The future of care is intimate (and two more propositions worth reflecting on)
What do we actually consider important to our quality of life? And how can we achieve that? The questions raised by the Embassy of Health this year have become even more relevant due to Covid-19. A conversation with three insiders about how designers approach these kinds of issues.
Jetske van Oosten, of the Stimuleringsfonds Creatieve Industrie, is this year’s curator of the Embassy of Health. For this DDW she curated an (online) exhibition with 15 projects at the intersection of care and design. From a hospital exploring the changing role of care in the neighborhood together with a housing cooperative, to concepts for a human hibernation. “We show the different roles in which designers can help. From thinking along on future scenarios to changing a certain working method and thus driving innovation.”
Chronic Health – Happily ever after? is this year’s title of the Embassy. “Life has been turned upside-down. The corona crisis puts a strain on existing systems and calls for new approaches. More than ever, we’ve asked ourselves, what do we really consider important when it comes to our health?”
The Embassy cooperates with various partners, from Waag to the Máxima Medical Center. “Throughout the year, we develop a narrative with each other. Where do we stand, what are the current issues in healthcare and what role can design play?”
The exhibition is divided into three propositions. The first is: the future of healthcare is intimate. “It touches on the role of the designer. How can you design from the user’s point of view? A good example is ENCOUNTER by Joost van Wijmen. He designs meetings in elder care. In such an encounter he does not position the elderly person as someone who is vulnerable and in need of help, but as someone who has experience with physical limitations and discomforts. In this way he creates a conversation in which problems become visible.”
The second proposition is about care that is inclusive. We talk about this with social designer Sjaak Langenberg. He was invited by care organization Reinaerde to help with the redevelopment of a building on one of the institution’s sites, a place for people with mental and physical disabilities. The wish was to connect the building and the grounds more with the surroundings. How do you tackle such an issue? Langenberg decided to pitch his tent in the area, to start with. Together with designer Rosé de Beer he camped on the site in Woudenberg for a while.
Langenberg: “I know that these kinds of redevelopment processes can be difficult. People often tend to keep talking in terms of real estate instead of making connections. But really, if you want to connect, you can start by doing so tomorrow. That’s also what we did, by going camping there. With a simple but unexpected intervention, we developed a connection with clients, their relatives and care workers. On the first day we already saw curious residents peeking behind their curtains. Later, we started talking and were invited over for coffee. In this way, we informally gathered a lot of information that led to a plan for a sustainable connection.”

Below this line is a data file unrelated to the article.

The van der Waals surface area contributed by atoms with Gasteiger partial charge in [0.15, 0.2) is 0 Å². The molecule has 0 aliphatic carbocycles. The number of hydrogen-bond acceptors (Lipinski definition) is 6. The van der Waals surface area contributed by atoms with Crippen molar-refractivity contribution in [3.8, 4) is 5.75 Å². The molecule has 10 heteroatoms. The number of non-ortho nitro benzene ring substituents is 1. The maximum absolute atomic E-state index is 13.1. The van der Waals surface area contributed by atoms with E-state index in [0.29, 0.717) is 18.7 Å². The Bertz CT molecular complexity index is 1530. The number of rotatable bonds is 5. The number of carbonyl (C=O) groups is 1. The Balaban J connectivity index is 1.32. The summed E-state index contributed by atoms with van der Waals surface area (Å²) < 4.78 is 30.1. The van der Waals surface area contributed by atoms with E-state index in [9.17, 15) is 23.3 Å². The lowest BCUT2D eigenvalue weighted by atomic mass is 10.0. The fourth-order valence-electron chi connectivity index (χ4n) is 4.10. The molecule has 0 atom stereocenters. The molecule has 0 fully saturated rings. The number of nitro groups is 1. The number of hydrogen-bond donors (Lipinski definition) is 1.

“The essence of what we did there is still in what ultimately became Re-creation. A porterhouse on the site is now a guest studio where artists and designers stay for three months to make new connections between the residents and their surroundings. Robin Weidner is one of the designers. He developed an inclusive wood workshop with tools for people with and without disabilities to make products. Sawing and drilling is now possible even for clients with severe disabilities. Craftsmanship brings people from inside and outside the institution together. Where care is sometimes under pressure, the guest designers give new energy to all those involved. That’s a great side-effect of the project.”
At the Embassy of Health, besides these kinds of tangible projects, there is also room for prospects. An example is the project ‘The Caretaker’. This is one of the short videos in which students of ArtEZ at the invitation of Philips Experience Design speculate about the future of healthcare. “In this scenario we see a future in which people are kept in medical hibernation for three months a year to relieve the earth”, says experimental designer Frank Kolkman who is involved in the project. “In the meantime, a few ‘caretakers’ will ensure everyone’s safety by taking action in the event of possible malfunctions. The video calls for reflection on the relationships between technology, health, sustainability, and the interpretation of work.” The project is part of the third and final proposition of the Embassy: the future of care is cohesive. A healthy society goes hand in hand with a healthy planet, where systems are ‘in sync’ with each other. Are we cable of creating a sustainable ecosystem together?